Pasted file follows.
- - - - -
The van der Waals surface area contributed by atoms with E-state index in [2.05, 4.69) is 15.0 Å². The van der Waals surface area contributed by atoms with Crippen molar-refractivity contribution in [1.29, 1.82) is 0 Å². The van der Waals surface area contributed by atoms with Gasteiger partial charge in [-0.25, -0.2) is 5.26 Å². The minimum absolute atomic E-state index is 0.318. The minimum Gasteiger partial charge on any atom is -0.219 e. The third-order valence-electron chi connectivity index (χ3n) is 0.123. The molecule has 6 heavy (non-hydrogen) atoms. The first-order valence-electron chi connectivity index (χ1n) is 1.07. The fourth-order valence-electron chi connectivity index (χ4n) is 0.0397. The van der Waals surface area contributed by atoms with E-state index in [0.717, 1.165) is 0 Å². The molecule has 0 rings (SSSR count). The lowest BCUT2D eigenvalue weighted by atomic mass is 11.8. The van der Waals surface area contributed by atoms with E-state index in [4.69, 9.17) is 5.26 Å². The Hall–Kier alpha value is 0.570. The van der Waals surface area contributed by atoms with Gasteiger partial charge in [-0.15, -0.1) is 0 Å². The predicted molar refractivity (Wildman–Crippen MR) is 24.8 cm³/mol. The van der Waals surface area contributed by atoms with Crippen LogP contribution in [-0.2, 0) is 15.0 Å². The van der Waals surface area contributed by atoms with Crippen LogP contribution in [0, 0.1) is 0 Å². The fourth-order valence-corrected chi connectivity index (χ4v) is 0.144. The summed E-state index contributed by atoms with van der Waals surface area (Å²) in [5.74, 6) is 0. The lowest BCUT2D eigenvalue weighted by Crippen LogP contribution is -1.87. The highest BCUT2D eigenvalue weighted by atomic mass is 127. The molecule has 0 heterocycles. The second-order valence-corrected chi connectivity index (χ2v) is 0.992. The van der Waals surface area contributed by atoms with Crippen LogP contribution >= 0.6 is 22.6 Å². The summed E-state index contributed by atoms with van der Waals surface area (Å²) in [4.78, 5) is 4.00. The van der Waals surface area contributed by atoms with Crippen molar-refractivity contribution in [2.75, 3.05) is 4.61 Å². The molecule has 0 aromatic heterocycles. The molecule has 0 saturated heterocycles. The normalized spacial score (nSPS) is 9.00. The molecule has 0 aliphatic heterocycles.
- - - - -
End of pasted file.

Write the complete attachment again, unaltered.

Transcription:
The van der Waals surface area contributed by atoms with E-state index in [2.05, 4.69) is 15.0 Å². The van der Waals surface area contributed by atoms with Crippen molar-refractivity contribution in [1.29, 1.82) is 0 Å². The van der Waals surface area contributed by atoms with Gasteiger partial charge in [-0.25, -0.2) is 5.26 Å². The minimum absolute atomic E-state index is 0.318. The minimum Gasteiger partial charge on any atom is -0.219 e. The third-order valence-electron chi connectivity index (χ3n) is 0.123. The molecule has 6 heavy (non-hydrogen) atoms. The first-order valence-electron chi connectivity index (χ1n) is 1.07. The fourth-order valence-electron chi connectivity index (χ4n) is 0.0397. The van der Waals surface area contributed by atoms with E-state index in [0.717, 1.165) is 0 Å². The molecule has 0 rings (SSSR count). The lowest BCUT2D eigenvalue weighted by atomic mass is 11.8. The van der Waals surface area contributed by atoms with E-state index in [4.69, 9.17) is 5.26 Å². The Hall–Kier alpha value is 0.570. The van der Waals surface area contributed by atoms with Gasteiger partial charge in [-0.15, -0.1) is 0 Å². The predicted molar refractivity (Wildman–Crippen MR) is 24.8 cm³/mol. The van der Waals surface area contributed by atoms with Crippen LogP contribution in [-0.2, 0) is 15.0 Å². The van der Waals surface area contributed by atoms with Crippen LogP contribution in [0, 0.1) is 0 Å². The fourth-order valence-corrected chi connectivity index (χ4v) is 0.144. The summed E-state index contributed by atoms with van der Waals surface area (Å²) in [5.74, 6) is 0. The lowest BCUT2D eigenvalue weighted by Crippen LogP contribution is -1.87. The highest BCUT2D eigenvalue weighted by atomic mass is 127. The molecule has 0 heterocycles. The second-order valence-corrected chi connectivity index (χ2v) is 0.992. The van der Waals surface area contributed by atoms with Crippen LogP contribution >= 0.6 is 22.6 Å². The summed E-state index contributed by atoms with van der Waals surface area (Å²) in [4.78, 5) is 4.00. The van der Waals surface area contributed by atoms with Crippen molar-refractivity contribution in [2.75, 3.05) is 4.61 Å². The molecule has 0 aromatic heterocycles. The molecule has 0 saturated heterocycles. The normalized spacial score (nSPS) is 9.00. The molecule has 0 aliphatic heterocycles.